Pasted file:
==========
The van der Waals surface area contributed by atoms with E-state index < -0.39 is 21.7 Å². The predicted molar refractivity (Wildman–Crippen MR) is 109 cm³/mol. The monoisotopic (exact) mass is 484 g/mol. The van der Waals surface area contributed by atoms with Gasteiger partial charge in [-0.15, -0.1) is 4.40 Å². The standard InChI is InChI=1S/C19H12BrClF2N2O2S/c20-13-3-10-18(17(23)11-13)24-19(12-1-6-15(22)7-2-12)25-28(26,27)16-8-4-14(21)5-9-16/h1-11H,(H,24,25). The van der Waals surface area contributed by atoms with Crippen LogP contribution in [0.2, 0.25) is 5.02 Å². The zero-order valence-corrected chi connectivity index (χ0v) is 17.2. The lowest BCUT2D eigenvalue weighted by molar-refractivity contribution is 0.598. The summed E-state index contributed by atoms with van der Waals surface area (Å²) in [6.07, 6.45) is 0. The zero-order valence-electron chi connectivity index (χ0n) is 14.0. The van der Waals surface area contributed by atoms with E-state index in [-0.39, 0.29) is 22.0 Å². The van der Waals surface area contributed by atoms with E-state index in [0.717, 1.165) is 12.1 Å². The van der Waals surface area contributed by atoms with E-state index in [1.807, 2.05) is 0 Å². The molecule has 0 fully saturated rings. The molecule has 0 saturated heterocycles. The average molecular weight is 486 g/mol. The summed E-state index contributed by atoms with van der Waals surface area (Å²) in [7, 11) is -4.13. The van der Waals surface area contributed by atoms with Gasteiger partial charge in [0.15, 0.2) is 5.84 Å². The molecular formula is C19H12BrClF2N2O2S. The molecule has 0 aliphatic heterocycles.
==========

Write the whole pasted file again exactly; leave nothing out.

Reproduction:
The van der Waals surface area contributed by atoms with E-state index < -0.39 is 21.7 Å². The predicted molar refractivity (Wildman–Crippen MR) is 109 cm³/mol. The monoisotopic (exact) mass is 484 g/mol. The van der Waals surface area contributed by atoms with Gasteiger partial charge in [-0.15, -0.1) is 4.40 Å². The standard InChI is InChI=1S/C19H12BrClF2N2O2S/c20-13-3-10-18(17(23)11-13)24-19(12-1-6-15(22)7-2-12)25-28(26,27)16-8-4-14(21)5-9-16/h1-11H,(H,24,25). The van der Waals surface area contributed by atoms with Crippen LogP contribution in [0.2, 0.25) is 5.02 Å². The zero-order valence-corrected chi connectivity index (χ0v) is 17.2. The lowest BCUT2D eigenvalue weighted by molar-refractivity contribution is 0.598. The summed E-state index contributed by atoms with van der Waals surface area (Å²) in [6.07, 6.45) is 0. The zero-order valence-electron chi connectivity index (χ0n) is 14.0. The van der Waals surface area contributed by atoms with E-state index in [-0.39, 0.29) is 22.0 Å². The van der Waals surface area contributed by atoms with E-state index in [0.717, 1.165) is 12.1 Å². The van der Waals surface area contributed by atoms with E-state index in [1.807, 2.05) is 0 Å². The molecule has 0 fully saturated rings. The molecule has 0 saturated heterocycles. The average molecular weight is 486 g/mol. The summed E-state index contributed by atoms with van der Waals surface area (Å²) in [7, 11) is -4.13. The van der Waals surface area contributed by atoms with Gasteiger partial charge in [0.15, 0.2) is 5.84 Å². The molecular formula is C19H12BrClF2N2O2S. The molecule has 0 aliphatic heterocycles.